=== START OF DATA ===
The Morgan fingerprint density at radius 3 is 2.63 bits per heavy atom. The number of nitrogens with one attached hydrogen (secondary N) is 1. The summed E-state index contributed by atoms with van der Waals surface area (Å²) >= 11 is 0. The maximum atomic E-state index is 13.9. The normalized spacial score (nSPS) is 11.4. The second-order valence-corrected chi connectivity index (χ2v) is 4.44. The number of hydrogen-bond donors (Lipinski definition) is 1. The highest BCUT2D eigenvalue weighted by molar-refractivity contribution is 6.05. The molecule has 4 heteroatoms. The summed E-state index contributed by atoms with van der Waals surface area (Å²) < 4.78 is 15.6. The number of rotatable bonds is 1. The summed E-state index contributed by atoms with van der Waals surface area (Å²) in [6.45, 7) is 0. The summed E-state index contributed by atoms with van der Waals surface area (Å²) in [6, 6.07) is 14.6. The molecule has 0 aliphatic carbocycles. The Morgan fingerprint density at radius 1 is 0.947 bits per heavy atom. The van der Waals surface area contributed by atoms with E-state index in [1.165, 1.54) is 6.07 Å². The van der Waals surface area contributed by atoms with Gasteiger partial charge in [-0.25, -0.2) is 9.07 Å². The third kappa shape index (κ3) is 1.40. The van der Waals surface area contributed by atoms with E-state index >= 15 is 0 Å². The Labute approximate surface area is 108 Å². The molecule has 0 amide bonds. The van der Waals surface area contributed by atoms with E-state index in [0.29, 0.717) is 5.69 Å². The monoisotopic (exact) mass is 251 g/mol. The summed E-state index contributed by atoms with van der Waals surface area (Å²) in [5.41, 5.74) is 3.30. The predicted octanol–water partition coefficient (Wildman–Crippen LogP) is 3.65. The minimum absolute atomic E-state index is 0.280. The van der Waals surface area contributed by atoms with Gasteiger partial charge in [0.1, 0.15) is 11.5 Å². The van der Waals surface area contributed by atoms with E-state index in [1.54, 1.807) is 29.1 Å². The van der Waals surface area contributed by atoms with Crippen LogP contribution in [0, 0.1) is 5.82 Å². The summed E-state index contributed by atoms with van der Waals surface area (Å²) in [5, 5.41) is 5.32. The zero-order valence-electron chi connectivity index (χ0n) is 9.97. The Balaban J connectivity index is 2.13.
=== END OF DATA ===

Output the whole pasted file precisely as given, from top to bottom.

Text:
The Morgan fingerprint density at radius 3 is 2.63 bits per heavy atom. The number of nitrogens with one attached hydrogen (secondary N) is 1. The summed E-state index contributed by atoms with van der Waals surface area (Å²) >= 11 is 0. The maximum atomic E-state index is 13.9. The normalized spacial score (nSPS) is 11.4. The second-order valence-corrected chi connectivity index (χ2v) is 4.44. The number of hydrogen-bond donors (Lipinski definition) is 1. The highest BCUT2D eigenvalue weighted by molar-refractivity contribution is 6.05. The molecule has 4 heteroatoms. The summed E-state index contributed by atoms with van der Waals surface area (Å²) < 4.78 is 15.6. The number of rotatable bonds is 1. The summed E-state index contributed by atoms with van der Waals surface area (Å²) in [6.45, 7) is 0. The summed E-state index contributed by atoms with van der Waals surface area (Å²) in [6, 6.07) is 14.6. The molecule has 0 aliphatic carbocycles. The Morgan fingerprint density at radius 1 is 0.947 bits per heavy atom. The van der Waals surface area contributed by atoms with E-state index in [1.165, 1.54) is 6.07 Å². The van der Waals surface area contributed by atoms with Gasteiger partial charge in [-0.25, -0.2) is 9.07 Å². The third kappa shape index (κ3) is 1.40. The van der Waals surface area contributed by atoms with E-state index >= 15 is 0 Å². The Labute approximate surface area is 108 Å². The molecule has 0 amide bonds. The van der Waals surface area contributed by atoms with E-state index in [0.29, 0.717) is 5.69 Å². The monoisotopic (exact) mass is 251 g/mol. The summed E-state index contributed by atoms with van der Waals surface area (Å²) in [5.41, 5.74) is 3.30. The predicted octanol–water partition coefficient (Wildman–Crippen LogP) is 3.65. The minimum absolute atomic E-state index is 0.280. The van der Waals surface area contributed by atoms with Gasteiger partial charge in [0.1, 0.15) is 11.5 Å². The van der Waals surface area contributed by atoms with E-state index in [1.54, 1.807) is 29.1 Å². The van der Waals surface area contributed by atoms with Crippen LogP contribution in [0, 0.1) is 5.82 Å². The summed E-state index contributed by atoms with van der Waals surface area (Å²) in [5, 5.41) is 5.32. The zero-order valence-electron chi connectivity index (χ0n) is 9.97. The Balaban J connectivity index is 2.13.